In late 2009, frustrated by a lack of Foursquare coverage in North Carolina, iPhone developer Lawrence Ingraham set out to build his own geosocial service for residents of the technologically savvy Research Triangle Park community. He then connected with social media consultant Wayne Sutton, and they were off and running.
The resulting app is called TriOut, and it just may be a model for local media companies everywhere who choose not to roll over and cede the social check-in to Foursquare.
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This post will take a look at the things that TriOut has done to carve out space in the crowded geo landscape, and how these lessons might be applied to local geographies everywhere.
On this blog, we covered the launch of The Scoop, The New York Times check-in enabled city guide for New York City. The Scoop combines venue reviews from The New York Times’ world class writers with geosocial functionality. While we haven’t seen usage numbers, the app has been rated nearly 800 times. Not bad for a local app.
TriOut takes a little different approach in their efforts to serve the local North Carolina community. Triout’s main emphasis is on superior privacy settings and close ties with local merchants and events to provide rewards and incentives for checking in.
With TriOut, your identity is never shared publicly unless you explicitly change your settings – even merchants looking at the TriOut for Business analytics won’t see your identity.
And on the rewards side, TriOut’s location and branding as a local company give it an advantage in signing up local merchants.
All of the venue data – 6500 locations to be precise – have been added by the TriOut community. The app also incorporates game mechanics in the form of points based leaderboards where weekly winners get rewarded with deals and free stuff from local merchants. This truly is a service built by and for locals.
Also impressive for a small team is TriOut’s device coverage. TriOut is available on iPhone, on Android via an HTML5 app, and on Blackberry via a stripped down WAP version.
The company also offers TriOut for Business – a self serve analytics and advertising panel that allows local merchants to check out analytics, post local offers, and communicate with Triout end users. Specifically, any business can check analytics, create a welcome “first check-in message” for end users that check into their location, and create local deals for free. Merchants that pay can communicate twice per month with end users checking into their location.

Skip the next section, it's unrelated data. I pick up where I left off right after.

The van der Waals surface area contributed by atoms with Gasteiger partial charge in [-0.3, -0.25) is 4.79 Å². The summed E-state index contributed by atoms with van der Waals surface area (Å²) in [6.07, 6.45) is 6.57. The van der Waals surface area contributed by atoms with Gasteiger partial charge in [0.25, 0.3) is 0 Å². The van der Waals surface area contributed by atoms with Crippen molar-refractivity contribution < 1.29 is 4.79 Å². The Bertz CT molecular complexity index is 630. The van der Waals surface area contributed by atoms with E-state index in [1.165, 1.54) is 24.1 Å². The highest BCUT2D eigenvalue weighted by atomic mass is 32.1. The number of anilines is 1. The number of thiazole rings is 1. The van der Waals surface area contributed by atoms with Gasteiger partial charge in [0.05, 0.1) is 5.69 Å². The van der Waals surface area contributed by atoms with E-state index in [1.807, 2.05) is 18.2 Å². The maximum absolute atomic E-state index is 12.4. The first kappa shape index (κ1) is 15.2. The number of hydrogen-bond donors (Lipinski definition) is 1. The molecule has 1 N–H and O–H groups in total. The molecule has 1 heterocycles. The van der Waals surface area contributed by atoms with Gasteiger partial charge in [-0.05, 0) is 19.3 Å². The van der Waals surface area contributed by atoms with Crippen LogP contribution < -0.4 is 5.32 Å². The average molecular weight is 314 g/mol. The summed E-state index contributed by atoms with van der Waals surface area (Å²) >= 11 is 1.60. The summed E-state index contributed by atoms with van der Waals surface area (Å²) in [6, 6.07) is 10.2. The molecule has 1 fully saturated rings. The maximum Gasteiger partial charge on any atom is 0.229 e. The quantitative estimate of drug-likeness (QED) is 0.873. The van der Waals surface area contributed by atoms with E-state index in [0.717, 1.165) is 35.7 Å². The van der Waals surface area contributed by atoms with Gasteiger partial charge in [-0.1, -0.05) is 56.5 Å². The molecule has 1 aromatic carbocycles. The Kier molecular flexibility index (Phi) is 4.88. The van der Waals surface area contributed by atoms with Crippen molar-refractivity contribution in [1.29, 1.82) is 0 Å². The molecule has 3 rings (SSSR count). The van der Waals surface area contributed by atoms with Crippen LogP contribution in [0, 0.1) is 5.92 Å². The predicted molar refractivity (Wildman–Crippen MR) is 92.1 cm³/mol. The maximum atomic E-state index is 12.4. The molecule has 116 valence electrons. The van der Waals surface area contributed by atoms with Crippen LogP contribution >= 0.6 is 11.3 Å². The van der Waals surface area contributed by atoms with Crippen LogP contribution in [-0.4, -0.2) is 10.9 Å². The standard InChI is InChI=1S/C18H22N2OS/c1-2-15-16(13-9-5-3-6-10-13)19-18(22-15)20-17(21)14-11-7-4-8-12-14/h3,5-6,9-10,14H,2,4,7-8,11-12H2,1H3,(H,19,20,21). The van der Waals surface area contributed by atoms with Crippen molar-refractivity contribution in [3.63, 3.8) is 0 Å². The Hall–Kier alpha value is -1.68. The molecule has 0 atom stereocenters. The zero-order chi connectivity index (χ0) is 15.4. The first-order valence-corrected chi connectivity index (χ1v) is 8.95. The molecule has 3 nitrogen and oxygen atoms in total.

TriOut plans to expand their service to work anywhere in the coming months, and is also experimenting with white labeling their platform.
Here are some stats since their February, 2010 launch:
6,500 venues added
6,000 photos posted
3,500 reviews written
These are impressive accomplishments for a small team in a relatively small (though savvy) market.
But I think the bigger question here is this:
Is there room (and time) for local media companies to carve out their own local optimized geosocial networks before Foursquare becomes mainstream? Can locals design a better geosocial service for locals, than folks from New York (Foursquare), Austin (Gowalla), Silicon Valley (Brightkite and Loopt), or Boston (Where.com) can?
Or will network forces create a winner take all scenario?
Clearly there is a business incentive for local media companies to take a shot. Those that control the check-in will have permanent real estate on the consumer’s smartphone, and access to real world analytics about their behavior. There is value there (see Foursquare’s 95M pre money valuation on, at the time, less than 2M users).
But there are also risks.
A glimpse at the history of social networks hints that it may be winner take all. Facebook has relentlessly expanded at the expense of local networks not just to all college campuses, but to all US cities, and most countries (with the notable exceptions of Hyves in the Netherlands and Mixi in Japan).
Craigslist and Yelp have also spread steadily from city to city, breaking out of their San Francisco roots.
But before we get ahead of ourselves, there are a couple of compelling arguments why local, geosocial services might be different – that there may be room for the Triout’s of the world.
Local focused game design, access to local offers and merchants, access to updated local venue data, and even a locals targeted app name (like “TriOut”) are four reasons that a local player might stand a shot at holding off Foursquare.
Companies like the New York Times and TriOut are putting stakes in the ground on their home turf. Who else will follow?